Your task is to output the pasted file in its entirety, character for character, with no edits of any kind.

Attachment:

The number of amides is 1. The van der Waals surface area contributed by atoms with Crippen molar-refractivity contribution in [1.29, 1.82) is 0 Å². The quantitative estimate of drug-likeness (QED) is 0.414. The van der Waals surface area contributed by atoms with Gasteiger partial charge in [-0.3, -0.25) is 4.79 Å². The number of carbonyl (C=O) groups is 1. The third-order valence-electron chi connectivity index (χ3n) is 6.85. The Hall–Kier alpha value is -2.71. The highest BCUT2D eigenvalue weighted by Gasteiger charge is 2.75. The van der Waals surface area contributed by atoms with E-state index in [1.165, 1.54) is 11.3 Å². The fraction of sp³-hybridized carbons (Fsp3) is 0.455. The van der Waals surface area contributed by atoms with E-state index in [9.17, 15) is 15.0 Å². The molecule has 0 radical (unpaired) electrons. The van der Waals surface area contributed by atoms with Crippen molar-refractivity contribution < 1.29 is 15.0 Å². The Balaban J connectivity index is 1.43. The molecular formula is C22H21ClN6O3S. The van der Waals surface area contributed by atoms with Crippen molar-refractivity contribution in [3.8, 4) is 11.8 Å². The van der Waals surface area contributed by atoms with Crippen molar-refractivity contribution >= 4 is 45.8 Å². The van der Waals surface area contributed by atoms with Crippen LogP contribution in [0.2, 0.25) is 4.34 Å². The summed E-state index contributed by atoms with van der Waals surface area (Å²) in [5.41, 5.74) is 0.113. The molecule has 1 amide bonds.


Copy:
The number of amides is 1. The van der Waals surface area contributed by atoms with Crippen molar-refractivity contribution in [1.29, 1.82) is 0 Å². The quantitative estimate of drug-likeness (QED) is 0.414. The van der Waals surface area contributed by atoms with Gasteiger partial charge in [-0.3, -0.25) is 4.79 Å². The number of carbonyl (C=O) groups is 1. The third-order valence-electron chi connectivity index (χ3n) is 6.85. The Hall–Kier alpha value is -2.71. The highest BCUT2D eigenvalue weighted by Gasteiger charge is 2.75. The van der Waals surface area contributed by atoms with E-state index in [1.165, 1.54) is 11.3 Å². The fraction of sp³-hybridized carbons (Fsp3) is 0.455. The van der Waals surface area contributed by atoms with E-state index in [9.17, 15) is 15.0 Å². The molecule has 0 radical (unpaired) electrons. The van der Waals surface area contributed by atoms with Crippen molar-refractivity contribution < 1.29 is 15.0 Å². The Balaban J connectivity index is 1.43. The molecular formula is C22H21ClN6O3S. The van der Waals surface area contributed by atoms with Crippen molar-refractivity contribution in [3.8, 4) is 11.8 Å². The van der Waals surface area contributed by atoms with Crippen molar-refractivity contribution >= 4 is 45.8 Å². The van der Waals surface area contributed by atoms with Crippen LogP contribution in [0.2, 0.25) is 4.34 Å². The summed E-state index contributed by atoms with van der Waals surface area (Å²) in [5.41, 5.74) is 0.113. The molecule has 1 amide bonds.